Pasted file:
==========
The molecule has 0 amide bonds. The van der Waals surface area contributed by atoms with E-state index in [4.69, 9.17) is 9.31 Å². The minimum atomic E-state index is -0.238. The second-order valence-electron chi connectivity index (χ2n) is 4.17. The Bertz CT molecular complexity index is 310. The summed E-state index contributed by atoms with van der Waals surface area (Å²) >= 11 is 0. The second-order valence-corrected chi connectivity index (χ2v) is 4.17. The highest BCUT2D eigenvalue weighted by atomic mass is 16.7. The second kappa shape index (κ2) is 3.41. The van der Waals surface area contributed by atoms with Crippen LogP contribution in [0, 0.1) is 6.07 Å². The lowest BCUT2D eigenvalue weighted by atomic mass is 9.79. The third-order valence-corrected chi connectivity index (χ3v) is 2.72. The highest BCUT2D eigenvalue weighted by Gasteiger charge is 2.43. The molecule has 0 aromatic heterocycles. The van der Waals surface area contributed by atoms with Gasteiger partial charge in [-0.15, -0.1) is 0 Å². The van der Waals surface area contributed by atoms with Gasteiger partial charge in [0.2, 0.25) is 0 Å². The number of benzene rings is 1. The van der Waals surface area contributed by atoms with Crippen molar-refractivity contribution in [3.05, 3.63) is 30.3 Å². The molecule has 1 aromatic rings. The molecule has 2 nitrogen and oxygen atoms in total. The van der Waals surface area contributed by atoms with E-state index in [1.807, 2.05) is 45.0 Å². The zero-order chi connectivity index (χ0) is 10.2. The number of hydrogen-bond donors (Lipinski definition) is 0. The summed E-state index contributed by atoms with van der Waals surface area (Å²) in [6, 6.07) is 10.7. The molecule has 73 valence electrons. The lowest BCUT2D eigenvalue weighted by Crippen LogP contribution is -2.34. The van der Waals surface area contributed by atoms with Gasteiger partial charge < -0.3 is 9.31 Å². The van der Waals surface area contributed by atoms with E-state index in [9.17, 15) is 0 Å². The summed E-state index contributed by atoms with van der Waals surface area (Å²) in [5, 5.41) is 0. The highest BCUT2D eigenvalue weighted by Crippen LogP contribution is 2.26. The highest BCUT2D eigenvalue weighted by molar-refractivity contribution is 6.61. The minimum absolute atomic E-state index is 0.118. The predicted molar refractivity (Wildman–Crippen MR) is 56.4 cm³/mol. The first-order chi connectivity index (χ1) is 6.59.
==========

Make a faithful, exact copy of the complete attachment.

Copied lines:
The molecule has 0 amide bonds. The van der Waals surface area contributed by atoms with E-state index in [4.69, 9.17) is 9.31 Å². The minimum atomic E-state index is -0.238. The second-order valence-electron chi connectivity index (χ2n) is 4.17. The Bertz CT molecular complexity index is 310. The summed E-state index contributed by atoms with van der Waals surface area (Å²) >= 11 is 0. The second-order valence-corrected chi connectivity index (χ2v) is 4.17. The highest BCUT2D eigenvalue weighted by atomic mass is 16.7. The second kappa shape index (κ2) is 3.41. The van der Waals surface area contributed by atoms with Crippen LogP contribution in [0, 0.1) is 6.07 Å². The lowest BCUT2D eigenvalue weighted by atomic mass is 9.79. The third-order valence-corrected chi connectivity index (χ3v) is 2.72. The highest BCUT2D eigenvalue weighted by Gasteiger charge is 2.43. The molecule has 0 aromatic heterocycles. The van der Waals surface area contributed by atoms with Gasteiger partial charge in [-0.15, -0.1) is 0 Å². The van der Waals surface area contributed by atoms with Gasteiger partial charge in [0.2, 0.25) is 0 Å². The number of benzene rings is 1. The van der Waals surface area contributed by atoms with Crippen molar-refractivity contribution in [3.05, 3.63) is 30.3 Å². The molecule has 1 aromatic rings. The molecule has 2 nitrogen and oxygen atoms in total. The van der Waals surface area contributed by atoms with E-state index in [1.807, 2.05) is 45.0 Å². The zero-order chi connectivity index (χ0) is 10.2. The number of hydrogen-bond donors (Lipinski definition) is 0. The summed E-state index contributed by atoms with van der Waals surface area (Å²) in [6, 6.07) is 10.7. The molecule has 73 valence electrons. The lowest BCUT2D eigenvalue weighted by Crippen LogP contribution is -2.34. The van der Waals surface area contributed by atoms with Gasteiger partial charge < -0.3 is 9.31 Å². The van der Waals surface area contributed by atoms with E-state index in [9.17, 15) is 0 Å². The summed E-state index contributed by atoms with van der Waals surface area (Å²) in [5, 5.41) is 0. The highest BCUT2D eigenvalue weighted by Crippen LogP contribution is 2.26. The highest BCUT2D eigenvalue weighted by molar-refractivity contribution is 6.61. The minimum absolute atomic E-state index is 0.118. The predicted molar refractivity (Wildman–Crippen MR) is 56.4 cm³/mol. The first-order chi connectivity index (χ1) is 6.59.